In the earlier stage of their research, Qayyum, Williamson, Liu, & Hider (2010) found a strong desire to remain informed amongst their study participants, who used a variety of news media, including printed newspapers, to try to achieve this. They confirmed findings of other researchers (e.g. (Huang, 2009; Raeymaeckers, 2004) that young people are particularly interested in entertainment but that local news of direct relevance to them is also important. In the second stage, reported here, the researchers focussed on patterns of behaviour of young adults when they interact with online news media. They used various findings of the first phase to inform their approach. There was also an emphasis on the discovery of in formation for everyday living as reported in (Williamson, Qayyum, Hider, & Liu, 2012).The significance of the study relates to preferences for online information formats and content, and thus to the quality and effectiveness of user/information interactions. Given the trend identified in the literature, online newspapers and other services are here to stay, making this investigation important. The field of information science can make a contribution in this regard, as this study sets out to do. Although a minor component, the research is also significant because of the recent advent of social networking and the documented attraction of young adults to it.Print newspaper circulation is in a free fall. Between 2007-2009, the decline was 30% in US, 25% in UK, and a bit less in Greece, Italy, and Canada (Robinson, 2010). Print media are also being fast abandoned by younger readers: 65% of 18-29 year olds consider internet to be their primary source of news according to The Economist (anon, 2011). Nevertheless news definitely interests young people as they strive to stay informed. Pew research (Lenhart, Purcell, & Smith, 2010) indicated that 62% of internet-using teenagers, especially the older teens, consume online news about current events and politics. Prin
|Number of pages||1|
|Publication status||Published - 2013|
|Event||Information, Interactions and Impact Conference: i3 2013 - Robert Gordon University, Aberdeen, United Kingdom|
Duration: 25 Jun 2013 → 28 Jun 2013
https://web.archive.org/web/20130702220914/http://www.i3conference.org.uk/ (Conference website)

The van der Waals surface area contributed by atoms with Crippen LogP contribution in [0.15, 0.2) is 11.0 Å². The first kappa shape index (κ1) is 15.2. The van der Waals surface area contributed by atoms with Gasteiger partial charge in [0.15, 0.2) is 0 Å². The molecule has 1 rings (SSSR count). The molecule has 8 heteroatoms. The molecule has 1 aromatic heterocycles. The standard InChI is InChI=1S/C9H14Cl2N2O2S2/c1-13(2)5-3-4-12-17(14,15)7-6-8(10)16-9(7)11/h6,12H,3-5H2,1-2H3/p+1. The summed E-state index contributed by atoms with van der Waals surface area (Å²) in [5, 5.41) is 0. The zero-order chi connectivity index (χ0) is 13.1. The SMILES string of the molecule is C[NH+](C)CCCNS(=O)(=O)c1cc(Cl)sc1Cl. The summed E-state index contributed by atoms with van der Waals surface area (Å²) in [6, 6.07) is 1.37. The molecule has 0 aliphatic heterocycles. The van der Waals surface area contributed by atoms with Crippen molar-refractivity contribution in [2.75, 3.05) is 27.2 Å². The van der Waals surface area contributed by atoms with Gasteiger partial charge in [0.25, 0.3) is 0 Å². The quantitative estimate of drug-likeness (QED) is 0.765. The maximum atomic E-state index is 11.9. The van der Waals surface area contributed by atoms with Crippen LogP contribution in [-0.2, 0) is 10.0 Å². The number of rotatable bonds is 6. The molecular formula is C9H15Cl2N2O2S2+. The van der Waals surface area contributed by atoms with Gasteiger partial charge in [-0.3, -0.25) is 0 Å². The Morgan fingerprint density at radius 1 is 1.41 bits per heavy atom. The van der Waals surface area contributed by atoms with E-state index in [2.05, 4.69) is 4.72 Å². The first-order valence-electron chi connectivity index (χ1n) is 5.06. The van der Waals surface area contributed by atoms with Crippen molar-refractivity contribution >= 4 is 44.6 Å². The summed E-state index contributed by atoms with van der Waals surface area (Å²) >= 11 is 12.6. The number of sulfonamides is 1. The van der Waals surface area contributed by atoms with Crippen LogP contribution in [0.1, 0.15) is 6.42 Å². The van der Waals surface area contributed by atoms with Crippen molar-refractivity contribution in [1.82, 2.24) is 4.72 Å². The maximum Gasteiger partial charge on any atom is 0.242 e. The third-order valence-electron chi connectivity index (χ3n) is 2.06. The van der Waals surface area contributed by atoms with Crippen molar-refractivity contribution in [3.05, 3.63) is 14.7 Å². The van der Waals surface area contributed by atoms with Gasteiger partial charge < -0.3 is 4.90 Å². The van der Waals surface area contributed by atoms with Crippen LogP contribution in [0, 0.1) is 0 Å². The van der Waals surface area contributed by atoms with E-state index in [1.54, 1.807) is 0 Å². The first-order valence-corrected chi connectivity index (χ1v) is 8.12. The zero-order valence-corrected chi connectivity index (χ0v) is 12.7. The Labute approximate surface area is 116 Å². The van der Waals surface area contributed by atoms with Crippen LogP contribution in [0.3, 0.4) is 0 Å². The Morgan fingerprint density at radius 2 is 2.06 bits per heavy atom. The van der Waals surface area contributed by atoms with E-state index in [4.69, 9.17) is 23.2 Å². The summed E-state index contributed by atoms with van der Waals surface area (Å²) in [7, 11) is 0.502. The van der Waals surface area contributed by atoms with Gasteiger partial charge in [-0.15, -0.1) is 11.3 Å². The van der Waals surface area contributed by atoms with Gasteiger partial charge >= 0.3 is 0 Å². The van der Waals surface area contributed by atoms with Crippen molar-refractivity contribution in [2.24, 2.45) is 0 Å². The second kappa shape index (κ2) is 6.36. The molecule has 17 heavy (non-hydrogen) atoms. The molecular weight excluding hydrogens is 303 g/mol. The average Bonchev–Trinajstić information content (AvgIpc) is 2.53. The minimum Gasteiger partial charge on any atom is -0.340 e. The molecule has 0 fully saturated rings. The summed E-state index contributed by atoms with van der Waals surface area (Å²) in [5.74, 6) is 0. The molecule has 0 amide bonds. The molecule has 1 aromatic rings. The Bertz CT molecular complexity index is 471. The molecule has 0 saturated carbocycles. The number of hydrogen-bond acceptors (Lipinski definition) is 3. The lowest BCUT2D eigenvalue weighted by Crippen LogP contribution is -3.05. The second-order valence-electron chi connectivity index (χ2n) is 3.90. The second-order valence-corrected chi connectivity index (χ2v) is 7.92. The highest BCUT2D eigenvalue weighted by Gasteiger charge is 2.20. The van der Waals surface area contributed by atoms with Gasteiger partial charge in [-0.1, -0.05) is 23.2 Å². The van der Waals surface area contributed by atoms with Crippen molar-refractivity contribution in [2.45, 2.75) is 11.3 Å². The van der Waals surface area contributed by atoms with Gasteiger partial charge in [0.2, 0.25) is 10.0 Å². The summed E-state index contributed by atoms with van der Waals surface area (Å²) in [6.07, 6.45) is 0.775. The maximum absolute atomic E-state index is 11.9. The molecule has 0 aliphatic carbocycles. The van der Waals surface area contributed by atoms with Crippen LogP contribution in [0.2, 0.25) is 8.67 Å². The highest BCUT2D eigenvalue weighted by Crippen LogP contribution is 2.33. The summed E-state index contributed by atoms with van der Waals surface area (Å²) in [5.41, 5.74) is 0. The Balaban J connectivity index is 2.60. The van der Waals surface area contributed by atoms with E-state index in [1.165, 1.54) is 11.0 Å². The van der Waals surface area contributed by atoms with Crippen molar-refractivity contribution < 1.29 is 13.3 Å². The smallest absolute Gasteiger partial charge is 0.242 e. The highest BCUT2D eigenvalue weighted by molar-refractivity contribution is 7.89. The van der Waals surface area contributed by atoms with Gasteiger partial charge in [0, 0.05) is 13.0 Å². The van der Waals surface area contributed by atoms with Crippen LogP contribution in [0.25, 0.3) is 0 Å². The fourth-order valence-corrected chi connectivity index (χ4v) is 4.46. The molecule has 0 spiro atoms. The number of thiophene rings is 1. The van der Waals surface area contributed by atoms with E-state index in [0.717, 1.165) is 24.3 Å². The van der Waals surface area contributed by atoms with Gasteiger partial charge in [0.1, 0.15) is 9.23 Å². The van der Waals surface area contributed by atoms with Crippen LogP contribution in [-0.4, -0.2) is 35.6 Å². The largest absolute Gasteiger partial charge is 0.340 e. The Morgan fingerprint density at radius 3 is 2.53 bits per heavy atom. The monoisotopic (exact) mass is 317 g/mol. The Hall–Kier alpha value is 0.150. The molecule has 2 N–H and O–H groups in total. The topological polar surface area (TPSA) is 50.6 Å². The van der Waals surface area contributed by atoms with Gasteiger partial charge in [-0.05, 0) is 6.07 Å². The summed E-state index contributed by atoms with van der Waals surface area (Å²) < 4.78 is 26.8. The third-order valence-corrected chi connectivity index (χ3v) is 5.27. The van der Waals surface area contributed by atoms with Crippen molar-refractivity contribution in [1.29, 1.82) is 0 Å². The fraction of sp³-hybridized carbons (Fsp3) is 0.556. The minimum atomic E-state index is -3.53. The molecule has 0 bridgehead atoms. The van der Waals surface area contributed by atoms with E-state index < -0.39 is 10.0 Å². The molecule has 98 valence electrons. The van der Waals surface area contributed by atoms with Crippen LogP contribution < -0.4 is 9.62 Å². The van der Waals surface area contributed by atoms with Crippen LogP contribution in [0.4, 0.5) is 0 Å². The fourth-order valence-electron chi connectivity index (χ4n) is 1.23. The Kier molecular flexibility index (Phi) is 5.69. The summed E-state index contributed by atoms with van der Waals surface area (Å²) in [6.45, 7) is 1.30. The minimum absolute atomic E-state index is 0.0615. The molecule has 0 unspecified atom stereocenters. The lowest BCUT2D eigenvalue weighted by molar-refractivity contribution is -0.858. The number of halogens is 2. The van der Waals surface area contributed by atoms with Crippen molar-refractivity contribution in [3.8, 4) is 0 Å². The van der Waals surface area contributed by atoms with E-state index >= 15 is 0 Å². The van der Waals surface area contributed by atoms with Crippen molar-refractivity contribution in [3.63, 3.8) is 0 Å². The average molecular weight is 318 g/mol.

|Conference||Information, Interactions and Impact Conference|
|Period||25/06/13 → 28/06/13|
|Other||i3 focuses on the quality and effectiveness of the interaction between people and information and how this interaction can bring about change. The conference will look beyond the issues of use and accessibility of technology to questions about the way people interact with the information and knowledge content of today's systems and services, and how this might ultimately affect the impact of that information on individuals, organisations and communities. |
The aim is to bring together academic and practitioner researchers with an interest in:
the quality and effectiveness of user/information interactions (e.g. information literacy);
patterns of information behaviour in different contexts;
impact of information or information services on people, organisations, communities and society (e.g. social, learning, cultural and economic outcomes of engagement with information);
more effective decision making.
The growing research bases which inform our understanding of information behaviour, information literacy and impact of information have developed along their own distinctive lines. However, their common interest in the information user suggests that there should be points at which these lines of research could and should connect if we are to fully understand the complex nature of human/information interaction.
For example, we have evidence and models of information behaviour in different contexts, but how much do we know about the impact that these behaviours have on the quality of decision-making or learning? We talk of a relationship between access to information and social inclusion or economic development - but how does this relationship work in human terms? How well do our models and pedagogies for information literacy relate to real-world information behaviours in learning, decision-making, problem solving in workplace, community, education or home environments? How does the quality of the user/information interaction influence the impact of library and information services? Are systems being designed to meet the behaviours and skills of today's information users or are new information environments changing the way we seek out and use information? Whose role is it to ensure that these interactions and impacts are positive rather than negative for information users? What are the methodological challenges of addressing such issues?